Peace and the security sector in Sudan, 2002–11

The forthcoming issue of African Security Review  is a special issue on African Peace Missions and Security Sector Governance, including several articles by researchers affiliated with WPF’s African Peace Missions research program. You can now access Alex de Waal’s contribution, “Peace and Security Sector in Sudan, 2001 – 2011”. Below is the abstract, with the full article available on the journal’s website.

This paper examines how contests over military control were played out during peace negotiations and in the implementation of agreements (including the manipulation or violation of the terms of agreements) in Sudan between 2002 and 2011. The cases examined are the Comprehensive Peace Agreement (CPA) of 2005, the Darfur peace talks which took place from 2003 to 2011, and the post-referendum arrangements talks of 2011. The central arguments presented are as follows: the principal political players consistently sought control over the military as a main component of their political strategies; senior military officers posed a threat to the power of nominally civilian leaders; security arrangements were determined by a combination of the leaders’ calculations over their internal power base along with their expectations of ongoing or anticipated armed conflicts; and external programmes and policies for security sector reform were manipulated and instrumentalised in pursuit of these power goals.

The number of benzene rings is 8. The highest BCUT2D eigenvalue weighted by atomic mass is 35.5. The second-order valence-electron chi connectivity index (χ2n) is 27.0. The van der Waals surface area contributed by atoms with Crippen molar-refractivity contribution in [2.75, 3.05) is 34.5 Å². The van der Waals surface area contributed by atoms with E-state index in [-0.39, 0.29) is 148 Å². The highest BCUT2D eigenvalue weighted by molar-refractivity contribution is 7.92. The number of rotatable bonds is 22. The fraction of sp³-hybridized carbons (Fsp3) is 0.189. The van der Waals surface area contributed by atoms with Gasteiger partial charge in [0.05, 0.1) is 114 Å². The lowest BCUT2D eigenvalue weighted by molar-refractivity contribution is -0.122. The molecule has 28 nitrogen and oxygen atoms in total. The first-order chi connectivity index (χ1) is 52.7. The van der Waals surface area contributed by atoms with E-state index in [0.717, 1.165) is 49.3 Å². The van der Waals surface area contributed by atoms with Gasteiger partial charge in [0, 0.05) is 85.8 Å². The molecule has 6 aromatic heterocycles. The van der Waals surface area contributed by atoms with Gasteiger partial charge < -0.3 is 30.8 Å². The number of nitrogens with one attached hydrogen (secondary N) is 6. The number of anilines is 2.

Alex de Waal is a Research Professor at The Fletcher School, Tufts University, and leads the WPF research programs on African Peacemaking and Mass Starvation.

Considered one of the foremost experts on the Horn of Africa, his scholarly work and practice has also probed humanitarian crisis and response, human rights, pandemic disease, and conflict and peace-building. His latest book is New Pandemics, Old Politics: Two Hundred Years of War on Disease and its Alternatives. He is also author of Mass Starvation: The History and Future of Famine and The Real Politics of the Horn of Africa (Polity Press, 2015) Following a fellowship with the Global Equity Initiative at Harvard (2004-06), he worked with the Social Science Research Council as Director of the program on HIV/AIDS and Social Transformation, and led projects on conflict and humanitarian crises in Africa (2006-09). During 2005-06, de Waal was seconded to the African Union mediation team for Darfur and from 2009-11 served as senior adviser to the African Union High-Level Implementation Panel for Sudan. He was on the list of Foreign Policy’s 100 most influential public intellectuals in 2008 and Atlantic Monthly’s 27 “brave thinkers” in 2009 and is the winner of the 2024 Huxley Award of the Royal Anthropological Institute. Professor de Waal regularly teaches a course on Conflict in Africa at the Fletcher School, Tufts University.  During this course, students should gain a deeper understanding of the nature of contemporary violent conflict in Africa. Students will be expected to master the key theoretical approaches to violence in Africa, and to become familiar with a number of important case studies. The focus is on the origins and nature of violence, rather than policy responses and solutions. The course is inter-disciplinary and involves readings in political science, international relations, and social anthropology, while also touching on economics, environmental studies, and history. 

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